Pierre Dulaine and his students prove hatred between Israelis and Palestinians is not innate and can be overcome in this beautiful film, Dancing in Jaffa.
In Dancing in Jaffa, dance instructor Pierre Dulaine travels to Israel to teach 150 Jewish and Palestinian children in a ten-week course on Latin dance. The teacher and four-time ballroom dance champion is the founder of his non-profit organization called Dancing Classrooms. He takes his tutoring program to Jaffa, Israel, the city of his birth, to instill mutual respect between 10 and 11 year-old Jewish and Palestinian youth by having them dance and compete with one another.
The film focuses heavily on three children and their ten-week journey through the program. Throughout the film, the kids learn to respect each other, and confront issues such as group identity, racial segregation, and religious prejudice. The challenges that Dulaine encounters don’t just stem from the children, however, but also from outside forces, such as the youth’s parents and Islamic religious rules regarding dance. The ten-week dance program is also set against the backdrop of increasing religions and ethnic tensions between Jews and Palestinians, for which Dulaine’s hometown of Jaffa has been an active front.
The filmmakers have stated that although Dancing in Jaffa is set in Israel, they hope the message of respect and healing transcends geographical, national, ethnic, and religious boundaries. The film’s vision is to teach people about prejudice and hatred, and show that even through something as seemingly innocuous as dance classes, enemies can be brought close and learn to set aside their differences – even while living in the shadow of recent conflict.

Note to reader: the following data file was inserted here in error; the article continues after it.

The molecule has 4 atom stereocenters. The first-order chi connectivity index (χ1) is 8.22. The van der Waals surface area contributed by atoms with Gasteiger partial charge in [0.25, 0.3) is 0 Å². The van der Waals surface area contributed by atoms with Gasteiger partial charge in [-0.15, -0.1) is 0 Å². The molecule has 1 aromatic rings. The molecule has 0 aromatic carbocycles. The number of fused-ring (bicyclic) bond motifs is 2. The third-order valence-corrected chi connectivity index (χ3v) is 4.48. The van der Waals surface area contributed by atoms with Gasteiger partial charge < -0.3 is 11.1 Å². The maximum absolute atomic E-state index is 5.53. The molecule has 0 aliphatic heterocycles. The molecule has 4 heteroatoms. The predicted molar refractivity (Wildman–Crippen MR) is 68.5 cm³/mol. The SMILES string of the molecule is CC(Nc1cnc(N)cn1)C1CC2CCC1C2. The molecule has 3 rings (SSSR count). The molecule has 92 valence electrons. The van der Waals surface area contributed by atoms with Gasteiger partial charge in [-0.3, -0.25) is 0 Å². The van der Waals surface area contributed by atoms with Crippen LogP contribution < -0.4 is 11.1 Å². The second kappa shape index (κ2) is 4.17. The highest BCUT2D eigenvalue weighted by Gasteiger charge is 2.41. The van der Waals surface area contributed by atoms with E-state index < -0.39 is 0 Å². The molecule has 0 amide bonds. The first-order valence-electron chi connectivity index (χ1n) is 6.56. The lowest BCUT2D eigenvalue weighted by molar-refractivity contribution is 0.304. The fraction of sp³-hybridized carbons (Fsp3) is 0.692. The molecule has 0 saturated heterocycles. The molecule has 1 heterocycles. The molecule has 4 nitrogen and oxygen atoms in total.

Following current events in Gaza, Dancing in Jaffa seems more important than ever. The dust is now settling following a seven-week Israeli offensive into Palestinian territory, and tensions between Jewish and Palestinian Israelis are higher than they have been in years. In the face of recent hostilities, perhaps now is the time for Jewish and Palestinian youth to come together and close the rift between the two communities which seem to be drifting farther and farther apart. Dancing Classrooms exists to do just that.
Pierre Dulaine hopes that his message and methods can be brought to other parts of the world torn by racial and religious violence, believing that dance has the power to heal rifts and teach co-existence and respect. The ultimate goal of Dulaine’s organization “is to have Dancing Classrooms in every school, in every city, in every country and bring change worldwide. Our film happens to take place in Jaffa but both the film and the program transcend geographic boundaries and can be utilized worldwide.”